But the bigger point I was trying to make in the blog post is that breastfeeding women are being pretty harshly judged by society, and I was enlightened by a comment that judgement goes both ways to non nursing mothers as well. I totally agree with that, but I think those mom's get a different type of judgement, and neither are right. We are still judging our mothers in society too harshly and that's not the point at all! In a previous post a gal had commented she got glares from a 16 year old for ordering coffee while visibly pregnant; but would that same 16 year old glare at her for nursing in public? Women who nurse publicly are judged by a part of society that think nursing is a private personal act and should be done out of the eyes of the public. While mothers who don't nurse are judged by those who do. At least, that is the opinions that I am reading into from the comments/emails that I received. Maybe I am wrong though? Seems like a lot of judging being thrown around, unfortunately, to mothers who only try to do their best for their child. Or maybe its that people are very sensitive to this subject and nursing /formula feeding is a topic like politics and religion that just should not be discussed because it's such a heated topic?
Another completely different point that was brought up in the comments section of the previous post is that the hospital experience during childbirth has changed significantly in the past 2 generations. Now, women are sent home after childbirth in 1-2 days; instead of the 5 days women use to stay in the hospital just a generation ago. During that 5 day stay, I expect women are able to rest up after childbirth (and last several months of pregnancy), have someone else assist with childcare, and have a nurse/lactation specialist very nearby to answer questions about breastfeeding when in need. I know some of my friends and sister in law received good follow up care with nursing if they wanted it after going home from the hospital, but I am sure not every insurance offers this and once at home a woman has to learn to breastfeed by herself without support of someone nearby when it can be painful and difficult. I absolutely think there is a correlation between the way we birth babies in this country (which has gone from natural to medical) and the decrease in breastfeeding. This is a great topic that I plan on continuing in another post along with my reason for choosing to birth in a center, not hospital.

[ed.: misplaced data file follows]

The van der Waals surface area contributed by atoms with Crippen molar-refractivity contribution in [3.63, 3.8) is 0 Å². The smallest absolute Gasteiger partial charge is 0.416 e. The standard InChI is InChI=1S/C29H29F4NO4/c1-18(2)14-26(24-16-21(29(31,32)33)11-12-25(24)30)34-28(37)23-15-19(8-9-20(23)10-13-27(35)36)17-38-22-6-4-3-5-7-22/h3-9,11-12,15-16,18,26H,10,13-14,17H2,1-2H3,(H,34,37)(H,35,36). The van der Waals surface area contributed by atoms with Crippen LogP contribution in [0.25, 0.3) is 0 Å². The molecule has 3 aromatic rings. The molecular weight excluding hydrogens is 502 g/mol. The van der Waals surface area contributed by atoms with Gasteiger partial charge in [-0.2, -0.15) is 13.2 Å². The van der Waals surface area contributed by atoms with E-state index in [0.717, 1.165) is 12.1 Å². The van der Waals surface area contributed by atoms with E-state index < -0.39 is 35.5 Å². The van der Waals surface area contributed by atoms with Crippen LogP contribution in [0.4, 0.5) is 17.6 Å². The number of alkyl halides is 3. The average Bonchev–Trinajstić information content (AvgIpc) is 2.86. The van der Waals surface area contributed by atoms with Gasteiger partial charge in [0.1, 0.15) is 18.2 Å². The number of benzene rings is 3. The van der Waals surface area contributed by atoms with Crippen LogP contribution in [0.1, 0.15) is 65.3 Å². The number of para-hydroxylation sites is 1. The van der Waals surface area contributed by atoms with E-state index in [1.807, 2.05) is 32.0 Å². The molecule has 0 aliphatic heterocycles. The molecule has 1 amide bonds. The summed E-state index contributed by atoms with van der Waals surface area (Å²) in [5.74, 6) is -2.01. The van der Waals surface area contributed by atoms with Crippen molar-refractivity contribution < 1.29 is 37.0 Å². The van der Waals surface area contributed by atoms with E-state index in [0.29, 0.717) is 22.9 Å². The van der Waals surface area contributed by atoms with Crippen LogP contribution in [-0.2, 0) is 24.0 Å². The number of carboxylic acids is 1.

All I had really hoped for with this post is to make people think a little bit more positively about nursing, it was mostly aimed at those people who tell women to cover up while nursing in public, or make ridiculous comments about nursing being sexual. It's that ignorance about breastfeeding that boils my blood, one just needs to read all the negative comments posted about nursing, or about the breast pump being deductible in a flex plan from my previous post, to see that people are very confused about what boobs are really for. They actually aren't for sexual pleasure; like all mammals, they were designed to nourish a child. Mixing up sexuality with breastfeeding is just nuts.
My husband said something really interesting after reading my posts; "I'd like to see a photo of a mother cow nursing her calf next to a woman nursing her baby and hear the comments people would have." Its the same thing, isn't it?
As for me, I'll be darned if I don't give nursing a really grand attempt, because I have carried these over-sized girls around all of my life and finally they will have a purpose to do something amazing! I will hope for the best and will bag pheasant, but not eat crow.